“Basically, we’re on the political equivalent of war footing,” said Republican Party in the Virgin Islands executive director Dennis Lennox. “We expect major names to be here with a day or two’s notice.”

Receptions are being planned on St. Croix and St. Thomas to accommodate likely campaigners. The Republican State Committee has also scheduled Jan. 24 and 31 meetings that will be open to all Republican voters by Zoom in anticipation of speakers appearing remotely.

Congressman Wesley Hunt of Texas is being sent to the Virgin Islands by Trump to personally represent him and will headline events on Jan. 26 on St. Thomas and Jan. 27 on St. Croix, said Ackley. 

Hunt graduated from West Point and served in the Army for eight years, reaching the rank of captain. In Congress, he is a member of the House committee with jurisdiction over the Virgin Islands and other U.S. territories.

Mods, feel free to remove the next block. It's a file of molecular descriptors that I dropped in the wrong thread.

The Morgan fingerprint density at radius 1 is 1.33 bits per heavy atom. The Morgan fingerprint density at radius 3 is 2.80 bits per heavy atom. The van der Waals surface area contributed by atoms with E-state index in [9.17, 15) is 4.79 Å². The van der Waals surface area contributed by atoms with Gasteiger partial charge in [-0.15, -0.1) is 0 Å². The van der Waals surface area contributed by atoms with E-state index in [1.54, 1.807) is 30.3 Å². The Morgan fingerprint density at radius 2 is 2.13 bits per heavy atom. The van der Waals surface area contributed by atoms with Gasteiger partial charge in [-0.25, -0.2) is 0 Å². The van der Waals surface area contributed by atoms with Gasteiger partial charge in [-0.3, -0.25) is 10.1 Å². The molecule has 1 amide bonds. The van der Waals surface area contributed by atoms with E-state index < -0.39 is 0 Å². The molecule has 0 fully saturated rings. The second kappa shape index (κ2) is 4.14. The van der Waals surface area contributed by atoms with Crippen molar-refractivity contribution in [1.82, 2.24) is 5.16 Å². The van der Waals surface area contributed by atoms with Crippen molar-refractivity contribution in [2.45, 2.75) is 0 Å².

“Congressman Hunt’s visit on behalf of Donald Trump shows how important the Virgin Islands caucus is in the overall 2024 campaign,” Ackley said. “We have a unique opportunity to make our voice heard.”

“Depending on what happens we very well could see Ambassador Haley or President Trump personally fly down,” said Lennox. “We know that is being discussed at the highest levels of the campaigns.”

Republicans aren’t estimating voter turnout at the caucus — there are 1,107 registered party members in the USVI, according to the Elections System — though party officials say one campaign or super PAC has done at least one poll and there are campaign mailers and text message blasts dropping.